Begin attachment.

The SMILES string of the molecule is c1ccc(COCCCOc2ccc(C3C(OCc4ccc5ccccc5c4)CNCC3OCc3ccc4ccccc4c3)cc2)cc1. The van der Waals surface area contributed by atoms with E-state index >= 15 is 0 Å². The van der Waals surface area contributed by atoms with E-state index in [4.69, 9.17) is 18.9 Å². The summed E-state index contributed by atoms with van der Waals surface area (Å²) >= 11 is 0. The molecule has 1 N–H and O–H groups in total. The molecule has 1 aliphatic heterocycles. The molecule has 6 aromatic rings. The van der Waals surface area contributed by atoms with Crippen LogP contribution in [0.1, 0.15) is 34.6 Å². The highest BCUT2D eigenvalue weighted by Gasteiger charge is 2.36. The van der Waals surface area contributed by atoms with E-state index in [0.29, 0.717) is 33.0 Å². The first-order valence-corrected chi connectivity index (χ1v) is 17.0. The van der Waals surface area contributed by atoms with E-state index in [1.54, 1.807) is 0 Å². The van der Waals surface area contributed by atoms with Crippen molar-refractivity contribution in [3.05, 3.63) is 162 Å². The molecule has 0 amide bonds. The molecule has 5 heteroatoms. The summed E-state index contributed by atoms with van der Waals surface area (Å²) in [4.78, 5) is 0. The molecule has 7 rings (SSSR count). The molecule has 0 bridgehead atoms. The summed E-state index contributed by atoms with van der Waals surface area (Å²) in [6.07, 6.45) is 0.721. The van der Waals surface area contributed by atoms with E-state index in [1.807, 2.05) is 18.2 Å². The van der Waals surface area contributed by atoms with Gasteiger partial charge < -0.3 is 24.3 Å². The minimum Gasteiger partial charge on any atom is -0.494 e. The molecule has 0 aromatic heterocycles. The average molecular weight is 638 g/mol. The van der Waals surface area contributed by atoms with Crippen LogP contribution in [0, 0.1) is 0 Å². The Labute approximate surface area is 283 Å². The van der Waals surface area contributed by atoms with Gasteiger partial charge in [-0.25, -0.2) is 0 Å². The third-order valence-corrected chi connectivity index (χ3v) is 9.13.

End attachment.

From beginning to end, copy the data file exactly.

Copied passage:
The SMILES string of the molecule is c1ccc(COCCCOc2ccc(C3C(OCc4ccc5ccccc5c4)CNCC3OCc3ccc4ccccc4c3)cc2)cc1. The van der Waals surface area contributed by atoms with E-state index >= 15 is 0 Å². The van der Waals surface area contributed by atoms with E-state index in [4.69, 9.17) is 18.9 Å². The summed E-state index contributed by atoms with van der Waals surface area (Å²) >= 11 is 0. The molecule has 1 N–H and O–H groups in total. The molecule has 1 aliphatic heterocycles. The molecule has 6 aromatic rings. The van der Waals surface area contributed by atoms with Crippen LogP contribution in [0.1, 0.15) is 34.6 Å². The highest BCUT2D eigenvalue weighted by Gasteiger charge is 2.36. The van der Waals surface area contributed by atoms with E-state index in [0.29, 0.717) is 33.0 Å². The first-order valence-corrected chi connectivity index (χ1v) is 17.0. The van der Waals surface area contributed by atoms with E-state index in [1.54, 1.807) is 0 Å². The van der Waals surface area contributed by atoms with Crippen molar-refractivity contribution in [3.05, 3.63) is 162 Å². The molecule has 0 amide bonds. The molecule has 5 heteroatoms. The summed E-state index contributed by atoms with van der Waals surface area (Å²) in [4.78, 5) is 0. The molecule has 7 rings (SSSR count). The molecule has 0 bridgehead atoms. The summed E-state index contributed by atoms with van der Waals surface area (Å²) in [6.07, 6.45) is 0.721. The van der Waals surface area contributed by atoms with E-state index in [1.807, 2.05) is 18.2 Å². The van der Waals surface area contributed by atoms with Gasteiger partial charge < -0.3 is 24.3 Å². The minimum Gasteiger partial charge on any atom is -0.494 e. The molecule has 0 aromatic heterocycles. The average molecular weight is 638 g/mol. The van der Waals surface area contributed by atoms with Crippen LogP contribution in [0, 0.1) is 0 Å². The Labute approximate surface area is 283 Å². The van der Waals surface area contributed by atoms with Gasteiger partial charge in [-0.25, -0.2) is 0 Å². The third-order valence-corrected chi connectivity index (χ3v) is 9.13.